From PTAs to PDAs
April 17, 2002
KALAMAZOO -- The good old days of furiously taking notes as teachers talk may be nearing an end. Begging students to return permission slips before an off-campus excursion is increasingly a thing of the past. And relying on the dinner party crowd to stay hip on the networking scene is ancient history.
The emergence of personal digital assistants to beam data, teachers' growing interest in virtual field trips, and wireless networking in schools are just a few of the issues to be discussed Thursday and Friday, April 18 and 19, at an Educational Technology Coordinators Conference on the Western Michigan University.
The conference will draw more than 250 participants from school districts throughout the state as well as U.S. Rep. Fred Upton, who will recognize four Benton Harbor high school students who are working with WMU education specialists on "Imagining the Future," a national initiative to transform the use of advanced digital technologies in the classroom.
Upton, whose presentation is scheduled for 2:15 p.m. Friday, heads the House Energy and Commerce Subcommittee on Telecommunications and the Internet. The subcommittee has broad jurisdiction over all telecommunication and information transmission by broadcast, radio, wire, satellite and the Internet. In addition, the subcommittee oversees issues related to government agencies, such as the Federal Communications Commission.
Now in its fifth year, the educational technology conference is sponsored by WMU's College of Education and offers workshops on such topics as distance learning, Internet 2, technology competencies, online resources for educators and other issues. It is designed for people who are in technology leadership positions in Michigan schools and school districts.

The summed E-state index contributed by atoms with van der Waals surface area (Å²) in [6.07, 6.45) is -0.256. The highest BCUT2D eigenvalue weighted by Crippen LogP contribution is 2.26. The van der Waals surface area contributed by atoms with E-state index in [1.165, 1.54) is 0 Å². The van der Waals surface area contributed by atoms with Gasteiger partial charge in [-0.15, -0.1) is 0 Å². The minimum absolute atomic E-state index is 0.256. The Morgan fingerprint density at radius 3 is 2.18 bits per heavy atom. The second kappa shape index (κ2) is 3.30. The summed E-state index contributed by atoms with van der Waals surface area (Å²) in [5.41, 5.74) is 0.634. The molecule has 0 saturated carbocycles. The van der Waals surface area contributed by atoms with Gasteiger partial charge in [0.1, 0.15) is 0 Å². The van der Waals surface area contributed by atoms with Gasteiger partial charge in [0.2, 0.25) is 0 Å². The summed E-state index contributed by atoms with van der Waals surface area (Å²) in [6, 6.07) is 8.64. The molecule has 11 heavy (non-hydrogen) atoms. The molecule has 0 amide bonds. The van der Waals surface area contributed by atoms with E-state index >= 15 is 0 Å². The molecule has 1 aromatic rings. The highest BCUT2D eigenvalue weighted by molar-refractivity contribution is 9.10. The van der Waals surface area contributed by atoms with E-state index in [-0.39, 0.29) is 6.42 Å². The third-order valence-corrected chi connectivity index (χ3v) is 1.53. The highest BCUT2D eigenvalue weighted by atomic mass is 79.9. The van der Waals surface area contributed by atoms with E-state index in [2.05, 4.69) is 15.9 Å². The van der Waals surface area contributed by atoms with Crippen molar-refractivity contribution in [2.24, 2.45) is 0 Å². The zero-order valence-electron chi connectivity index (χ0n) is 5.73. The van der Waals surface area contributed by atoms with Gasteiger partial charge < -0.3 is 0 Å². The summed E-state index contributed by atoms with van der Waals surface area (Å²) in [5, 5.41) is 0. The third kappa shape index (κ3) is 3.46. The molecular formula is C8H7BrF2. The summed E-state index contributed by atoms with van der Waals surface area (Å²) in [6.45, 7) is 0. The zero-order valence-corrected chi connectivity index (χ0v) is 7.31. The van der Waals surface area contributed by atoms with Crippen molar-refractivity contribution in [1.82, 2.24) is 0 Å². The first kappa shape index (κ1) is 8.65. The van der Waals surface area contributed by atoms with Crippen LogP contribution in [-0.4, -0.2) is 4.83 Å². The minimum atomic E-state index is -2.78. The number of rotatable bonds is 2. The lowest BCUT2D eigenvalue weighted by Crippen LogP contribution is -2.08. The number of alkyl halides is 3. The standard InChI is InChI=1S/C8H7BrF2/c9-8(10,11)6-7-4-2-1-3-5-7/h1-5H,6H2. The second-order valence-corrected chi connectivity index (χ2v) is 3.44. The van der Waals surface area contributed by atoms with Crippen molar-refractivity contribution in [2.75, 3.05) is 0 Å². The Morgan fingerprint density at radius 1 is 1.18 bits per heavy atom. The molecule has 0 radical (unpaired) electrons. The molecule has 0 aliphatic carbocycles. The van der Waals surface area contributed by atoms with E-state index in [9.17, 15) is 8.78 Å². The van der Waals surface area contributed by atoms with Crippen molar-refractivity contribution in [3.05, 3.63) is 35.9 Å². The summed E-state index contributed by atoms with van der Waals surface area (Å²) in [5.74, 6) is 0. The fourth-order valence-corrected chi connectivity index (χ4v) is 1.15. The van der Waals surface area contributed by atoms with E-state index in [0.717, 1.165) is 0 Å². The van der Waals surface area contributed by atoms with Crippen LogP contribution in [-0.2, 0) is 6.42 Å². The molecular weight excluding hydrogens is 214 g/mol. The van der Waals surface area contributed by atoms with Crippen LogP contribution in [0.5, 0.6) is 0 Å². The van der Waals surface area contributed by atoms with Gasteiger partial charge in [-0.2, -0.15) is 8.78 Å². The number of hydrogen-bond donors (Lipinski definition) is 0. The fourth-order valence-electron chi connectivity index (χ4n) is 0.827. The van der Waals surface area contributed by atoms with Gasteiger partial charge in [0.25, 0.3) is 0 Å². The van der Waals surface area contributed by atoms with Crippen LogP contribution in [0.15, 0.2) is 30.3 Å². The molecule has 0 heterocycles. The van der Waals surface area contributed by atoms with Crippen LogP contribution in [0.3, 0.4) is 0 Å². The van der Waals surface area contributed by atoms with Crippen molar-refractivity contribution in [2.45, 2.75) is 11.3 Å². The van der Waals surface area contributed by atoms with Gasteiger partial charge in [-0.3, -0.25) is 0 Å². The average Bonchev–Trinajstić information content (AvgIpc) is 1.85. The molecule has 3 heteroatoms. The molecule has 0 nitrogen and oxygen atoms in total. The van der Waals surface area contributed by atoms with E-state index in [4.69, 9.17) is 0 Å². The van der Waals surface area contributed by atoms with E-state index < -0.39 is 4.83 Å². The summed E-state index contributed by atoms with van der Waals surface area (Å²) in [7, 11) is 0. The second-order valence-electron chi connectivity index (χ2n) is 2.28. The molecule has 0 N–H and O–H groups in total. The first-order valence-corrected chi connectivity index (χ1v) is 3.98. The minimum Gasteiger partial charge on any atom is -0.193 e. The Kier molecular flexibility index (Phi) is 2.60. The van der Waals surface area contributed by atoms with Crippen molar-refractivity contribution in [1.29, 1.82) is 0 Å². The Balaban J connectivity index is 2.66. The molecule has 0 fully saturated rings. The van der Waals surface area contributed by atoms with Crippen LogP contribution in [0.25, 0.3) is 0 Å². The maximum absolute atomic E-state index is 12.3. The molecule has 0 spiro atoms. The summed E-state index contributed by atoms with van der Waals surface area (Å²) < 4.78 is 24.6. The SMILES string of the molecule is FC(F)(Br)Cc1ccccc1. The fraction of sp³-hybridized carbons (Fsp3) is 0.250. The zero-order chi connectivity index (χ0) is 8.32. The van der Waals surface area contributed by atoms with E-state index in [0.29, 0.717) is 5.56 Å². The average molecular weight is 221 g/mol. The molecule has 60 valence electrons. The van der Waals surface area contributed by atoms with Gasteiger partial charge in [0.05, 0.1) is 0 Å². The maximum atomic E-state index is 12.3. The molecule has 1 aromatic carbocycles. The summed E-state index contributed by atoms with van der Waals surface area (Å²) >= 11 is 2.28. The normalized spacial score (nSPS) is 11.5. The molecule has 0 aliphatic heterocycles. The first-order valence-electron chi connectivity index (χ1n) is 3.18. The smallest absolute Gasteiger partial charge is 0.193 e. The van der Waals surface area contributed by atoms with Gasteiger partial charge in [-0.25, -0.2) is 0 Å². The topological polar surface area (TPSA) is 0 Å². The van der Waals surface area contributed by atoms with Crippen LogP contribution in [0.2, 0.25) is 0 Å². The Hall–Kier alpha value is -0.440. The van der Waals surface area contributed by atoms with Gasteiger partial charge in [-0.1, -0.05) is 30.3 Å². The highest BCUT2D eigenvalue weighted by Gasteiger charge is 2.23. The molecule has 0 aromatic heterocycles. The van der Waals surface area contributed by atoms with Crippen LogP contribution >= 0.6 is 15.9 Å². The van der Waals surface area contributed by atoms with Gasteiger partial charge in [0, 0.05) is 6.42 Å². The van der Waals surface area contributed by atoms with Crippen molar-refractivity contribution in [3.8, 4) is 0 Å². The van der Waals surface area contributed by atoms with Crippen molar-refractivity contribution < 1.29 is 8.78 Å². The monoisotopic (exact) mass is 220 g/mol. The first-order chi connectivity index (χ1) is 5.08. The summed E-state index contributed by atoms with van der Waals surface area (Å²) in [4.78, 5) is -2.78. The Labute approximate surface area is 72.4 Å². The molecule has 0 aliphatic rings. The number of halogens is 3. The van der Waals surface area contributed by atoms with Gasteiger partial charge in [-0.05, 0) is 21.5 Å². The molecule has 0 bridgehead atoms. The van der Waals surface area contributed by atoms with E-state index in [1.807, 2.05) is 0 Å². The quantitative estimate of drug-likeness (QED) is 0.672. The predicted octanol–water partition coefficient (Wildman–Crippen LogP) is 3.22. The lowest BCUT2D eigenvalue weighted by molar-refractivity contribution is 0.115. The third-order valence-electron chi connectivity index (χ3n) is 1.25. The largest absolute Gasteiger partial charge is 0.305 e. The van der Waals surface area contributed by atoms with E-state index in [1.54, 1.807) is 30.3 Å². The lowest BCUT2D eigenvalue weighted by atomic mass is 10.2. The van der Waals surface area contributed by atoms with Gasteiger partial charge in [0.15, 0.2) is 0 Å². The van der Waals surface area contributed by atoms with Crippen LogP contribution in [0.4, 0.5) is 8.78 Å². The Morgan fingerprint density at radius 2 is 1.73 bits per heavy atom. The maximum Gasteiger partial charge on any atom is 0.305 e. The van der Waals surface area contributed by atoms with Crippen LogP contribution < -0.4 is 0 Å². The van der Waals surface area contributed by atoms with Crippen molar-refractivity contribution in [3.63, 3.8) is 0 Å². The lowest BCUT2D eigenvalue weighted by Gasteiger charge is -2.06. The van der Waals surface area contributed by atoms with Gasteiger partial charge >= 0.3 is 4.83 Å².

Conference presenters include education technology experts from across the state of Michigan. This is the one technology conference in Michigan totally devoted to helping technology coordinators and other technology leaders find concrete help and fresh information on the work they are doing in Michigan schools.
Beyond teaching and learning through technology, the conference also addresses issues related to teacher support and staff development; collaboration; funding activities; and management matters such as planning, personnel Web sites and networking.
This year's conference keynote speaker will be Leslie Flanders, district technology coordinator for Scott County Schools in Georgetown, Ky. A former elementary teacher, Flanders' career path shifted in 1984 when she eyed several new computers in her children's new elementary school and volunteered to staff a computer lab with other parents.
A self-proclaimed "technology evangelist," Flanders is a past president of the Kentucky Association of Technology Coordinators and currently serves as treasurer of the Central Kentucky chapter of that organization. She is also a member of the Board of Directors for the International Society for Technology in Education.
Flanders' keynote address is titled "Steering Through the Fog Toward Your Vision" and is scheduled for Friday at 8:30 a.m.
"Visions come to us through the minds of others with whom we have connected," she says. "The best visions result from a melding of the ideas and thoughts of people who can help us realize those visions."
Technology coordinators are at the wheel, she says, and are steering their districts toward that vision. Still, they must be careful to keep glancing in the mirror "so as not to be blind-sided or rear-ended on that highway."
Those interested in participating may call the WMU office of Conferences and Seminars at (269) 387-4174 or visit the conference Web site at <www.wmich.edu/edtech/conference>.
Media contact: Gail H. Towns, 269 387-8400, email@example.com